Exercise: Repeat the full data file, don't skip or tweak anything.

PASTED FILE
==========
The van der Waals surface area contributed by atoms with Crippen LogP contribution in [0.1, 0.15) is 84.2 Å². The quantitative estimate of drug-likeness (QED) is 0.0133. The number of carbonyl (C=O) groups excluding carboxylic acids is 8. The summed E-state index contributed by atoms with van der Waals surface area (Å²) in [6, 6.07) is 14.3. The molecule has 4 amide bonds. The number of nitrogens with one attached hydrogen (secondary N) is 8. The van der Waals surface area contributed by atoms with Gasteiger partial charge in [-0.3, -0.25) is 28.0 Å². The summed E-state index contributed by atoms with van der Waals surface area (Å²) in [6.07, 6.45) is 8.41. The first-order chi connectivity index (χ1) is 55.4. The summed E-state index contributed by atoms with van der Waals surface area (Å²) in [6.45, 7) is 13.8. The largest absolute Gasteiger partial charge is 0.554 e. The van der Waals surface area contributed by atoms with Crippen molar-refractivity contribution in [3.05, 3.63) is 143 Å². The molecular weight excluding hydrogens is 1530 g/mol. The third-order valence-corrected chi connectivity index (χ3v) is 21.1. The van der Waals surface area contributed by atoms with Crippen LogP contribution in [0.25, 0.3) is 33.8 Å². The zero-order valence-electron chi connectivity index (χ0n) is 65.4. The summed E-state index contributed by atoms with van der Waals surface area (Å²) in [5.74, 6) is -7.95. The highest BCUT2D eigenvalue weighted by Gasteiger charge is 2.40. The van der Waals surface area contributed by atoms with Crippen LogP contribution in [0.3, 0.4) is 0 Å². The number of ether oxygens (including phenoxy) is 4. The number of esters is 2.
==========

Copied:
The van der Waals surface area contributed by atoms with Crippen LogP contribution in [0.1, 0.15) is 84.2 Å². The quantitative estimate of drug-likeness (QED) is 0.0133. The number of carbonyl (C=O) groups excluding carboxylic acids is 8. The summed E-state index contributed by atoms with van der Waals surface area (Å²) in [6, 6.07) is 14.3. The molecule has 4 amide bonds. The number of nitrogens with one attached hydrogen (secondary N) is 8. The van der Waals surface area contributed by atoms with Gasteiger partial charge in [-0.3, -0.25) is 28.0 Å². The summed E-state index contributed by atoms with van der Waals surface area (Å²) in [6.07, 6.45) is 8.41. The first-order chi connectivity index (χ1) is 55.4. The summed E-state index contributed by atoms with van der Waals surface area (Å²) in [6.45, 7) is 13.8. The largest absolute Gasteiger partial charge is 0.554 e. The van der Waals surface area contributed by atoms with Crippen molar-refractivity contribution in [3.05, 3.63) is 143 Å². The molecular weight excluding hydrogens is 1530 g/mol. The third-order valence-corrected chi connectivity index (χ3v) is 21.1. The van der Waals surface area contributed by atoms with Crippen LogP contribution in [0.25, 0.3) is 33.8 Å². The zero-order valence-electron chi connectivity index (χ0n) is 65.4. The summed E-state index contributed by atoms with van der Waals surface area (Å²) in [5.74, 6) is -7.95. The highest BCUT2D eigenvalue weighted by Gasteiger charge is 2.40. The van der Waals surface area contributed by atoms with Crippen LogP contribution in [0.3, 0.4) is 0 Å². The number of ether oxygens (including phenoxy) is 4. The number of esters is 2.